Stephen White

  • Perhaps the most moving witness, and suffering interpreter of the atomic bomb, is the Japanese man, of the X-ray department in Nagasaki – Takashi Nagai. His wife, Midori, was killed in the bombing, and his small community of Roman Catholic friends were incinerated at its centre.

    He wrote ‘The Bells of Nagasaki’, and his story is faithfully recorded in ‘A Song for Nagasaki’ by Paul Glynn.

    To him, the holocaust of Calvary gave meaning and beauty to the holocaust of Nagasaki. He himself said in a public speech:

    ‘It was not the American crew, I believe, who chose our suburb. God’s providence chose Urakami and carried the bomb right above our homes. Is there not a profound relationship between the annihilation of Nagasaki and the end of the war? Was not Nagasaki the chosen victim, the lamb without blemish, slain as a whole-burnt offering on an altar of sacrifice, atoning for the sins of all the nations during World War II?”

    Rightly heard (by pedantic Protestants)—in the light of the Cross of Christ, Nagai hold to a thoughful, suffering-honed theodicy that deserves to be read.

    There are two contrasting approaches, in the 2 cities, who bore the brunt of that tragic, horror. Their approach is now proverbial: “Sakebi no Hiroshima, Inori no Nagasaki”.

    It means: “Shouting Hiroshima, Praying Nagasaki”.

    Trevor Faggotter

  • I have covered many of the points mentioned by Peter Ryan on the Pacific War website : http://www.users.bigpond.com/pacificwar/AtomBomb_Japan.html

    But the elephant in the drawing room that is never mentioned in relation to the atomic bombing of Hiroshima and Nagasaki is Japan’s truly awesome arsenal of biological and chemical weapons that were used extensively against China (including non-military targets) between 1937 and 1945.

    The Japanese were so far ahead of the United States in biological warfare that General MacArthur indemnified the Japanese army’s biological and chemical warfare scientists against prosecution for appalling war crimes in return for handing over their secrets to the US military.

    At their “factories of death”, such as the notorious Unit 731, Japanese Army scientists carried out ghastly biological experiments on live prisoners of war. Vivisections on human beings at Unit 731 are described in horrrifying detail in the Japanese documentary “Riben Guizi” (translated as “Japanese Devils”). To dehumanise their male and female victims, Japanese Army scientists called them “maruta”, or “logs”, and casualy described exposure of these victims to diseases such as anthrax, cholera, typhoid, and glanders, and the suffering of the victims.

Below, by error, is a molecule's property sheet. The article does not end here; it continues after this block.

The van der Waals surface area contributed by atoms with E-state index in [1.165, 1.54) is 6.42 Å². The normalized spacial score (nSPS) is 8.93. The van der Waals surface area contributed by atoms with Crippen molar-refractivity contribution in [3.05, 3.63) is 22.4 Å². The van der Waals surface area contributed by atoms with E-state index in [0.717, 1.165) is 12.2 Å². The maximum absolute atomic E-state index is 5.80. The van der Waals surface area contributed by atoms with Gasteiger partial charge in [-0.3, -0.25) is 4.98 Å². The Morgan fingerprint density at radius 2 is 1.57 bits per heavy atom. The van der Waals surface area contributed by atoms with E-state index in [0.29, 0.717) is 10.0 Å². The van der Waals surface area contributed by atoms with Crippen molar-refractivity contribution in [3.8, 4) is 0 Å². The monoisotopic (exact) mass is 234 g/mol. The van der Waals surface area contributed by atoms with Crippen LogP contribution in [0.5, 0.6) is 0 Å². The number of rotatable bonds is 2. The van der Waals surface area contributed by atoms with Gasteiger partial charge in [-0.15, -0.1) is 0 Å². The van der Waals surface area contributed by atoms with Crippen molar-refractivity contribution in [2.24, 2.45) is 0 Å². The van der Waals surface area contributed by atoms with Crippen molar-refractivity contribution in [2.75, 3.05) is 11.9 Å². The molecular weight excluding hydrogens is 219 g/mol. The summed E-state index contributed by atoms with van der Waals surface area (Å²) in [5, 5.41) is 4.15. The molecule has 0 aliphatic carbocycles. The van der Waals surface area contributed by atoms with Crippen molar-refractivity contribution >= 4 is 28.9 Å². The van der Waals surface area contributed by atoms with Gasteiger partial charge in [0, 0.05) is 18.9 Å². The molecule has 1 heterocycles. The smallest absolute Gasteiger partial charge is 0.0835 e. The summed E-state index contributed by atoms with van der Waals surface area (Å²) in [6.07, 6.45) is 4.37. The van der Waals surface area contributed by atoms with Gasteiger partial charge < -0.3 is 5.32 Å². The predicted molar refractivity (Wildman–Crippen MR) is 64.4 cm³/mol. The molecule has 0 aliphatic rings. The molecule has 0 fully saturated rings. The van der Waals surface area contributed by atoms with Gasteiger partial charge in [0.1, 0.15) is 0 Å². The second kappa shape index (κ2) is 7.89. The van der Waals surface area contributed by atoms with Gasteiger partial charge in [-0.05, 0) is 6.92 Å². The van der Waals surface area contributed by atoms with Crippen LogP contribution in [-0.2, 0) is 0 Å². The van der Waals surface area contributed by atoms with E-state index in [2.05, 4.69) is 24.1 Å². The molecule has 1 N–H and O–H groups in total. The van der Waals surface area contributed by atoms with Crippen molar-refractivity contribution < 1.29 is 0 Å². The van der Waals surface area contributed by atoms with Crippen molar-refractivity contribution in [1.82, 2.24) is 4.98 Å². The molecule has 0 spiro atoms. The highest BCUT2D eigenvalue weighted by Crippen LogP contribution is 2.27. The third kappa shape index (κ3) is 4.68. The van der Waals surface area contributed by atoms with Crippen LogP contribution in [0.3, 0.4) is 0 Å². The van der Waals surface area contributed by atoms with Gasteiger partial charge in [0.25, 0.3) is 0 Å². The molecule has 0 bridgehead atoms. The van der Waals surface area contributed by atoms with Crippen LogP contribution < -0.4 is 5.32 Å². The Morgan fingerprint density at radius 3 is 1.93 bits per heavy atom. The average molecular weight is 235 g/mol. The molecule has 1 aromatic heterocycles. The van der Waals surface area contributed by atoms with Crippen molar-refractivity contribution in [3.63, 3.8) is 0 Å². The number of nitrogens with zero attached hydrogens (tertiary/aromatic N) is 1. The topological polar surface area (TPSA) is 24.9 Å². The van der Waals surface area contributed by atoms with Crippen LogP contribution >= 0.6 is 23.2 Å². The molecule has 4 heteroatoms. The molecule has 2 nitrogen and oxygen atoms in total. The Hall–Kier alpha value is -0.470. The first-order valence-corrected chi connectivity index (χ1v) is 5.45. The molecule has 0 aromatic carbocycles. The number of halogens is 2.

In April 1945, the Japanese Suzuki government had prepared a war policy called Ketsugo which was a refinement of the Shosango victory plan for the defence of the home islands to the last man. These plans would prepare the Japanese people psychologically to die as a nation in defence of their homeland. Even children, including girls, would be trained to use makeshift lethal weapons, and exhorted to sacrifice themselves by killing an American invader. The American government was aware from intelligence intercepts of the chilling implications of these Japanese defensive plans.

    The US Army would almost certainly have been made aware by their Chinese allies that the Japanese had been routinely using biological and chemical warfare against Chinese military and civilian targets with horrifying results, and it very likely that President Truman’s decison to use the atomic bomb would have taken into account not only the views of his defence chiefs that an amphibious assault on Japan’s home islands would be likely to produce at least one million Allied casualties, but also the very real possibility that a country committed to national suicide would be likely to deploy against invaders the deadliest weapons available to it, namely, Japan’s arsenal of biological and chemical weapons.

    James Bowen

  • Thanks James for drawing our attention to this.
    Bill Muehlenberg, CultureWatch

  • Bill,

    I understand all the arguments. But I can’t imagine anything more obscene than the wholesale slaughter of Christians by their very own brothers in Christ (not that I’m suggesting slaughtering non-Christians is fine either). No matter how ugly the actions of the Japanese… what do we expect from unregenerate people in one of the more cursed and ungodly nations on the planet?

    On the other hand, what do we expect from citizens of heaven? Nothing better than that?

    I have no answers, only the sense that this discussion is terribly terribly inadequate and I cannot in my wildest dreams imagine the Lord himself sanctioning the wholesale slaughter of his own people. (Although, if there could ever be a modern day Jericho, Ai or Sodom, it does sound like 1945 Japan fit the bill.)

    The implication of the line of thinking taken above is that I might find myself witness in my generation to the same thing all over again, if the justification arises again. Indeed, to a much lesser degree, we’ve seen it with Iraq, where Christians there have fared terribly during and after the military activity.

    What does it mean for us as Christians to live in this Eschatological No-mans-land between the “now” and the “not yet”… that’s the question we need to keep wrestling with. As for me, I really struggle to see anything redemptive and reconciling in the Atomic bomb, much as that is the point I hear you, Ryan and others making.

    Alister Cameron
    Melbourne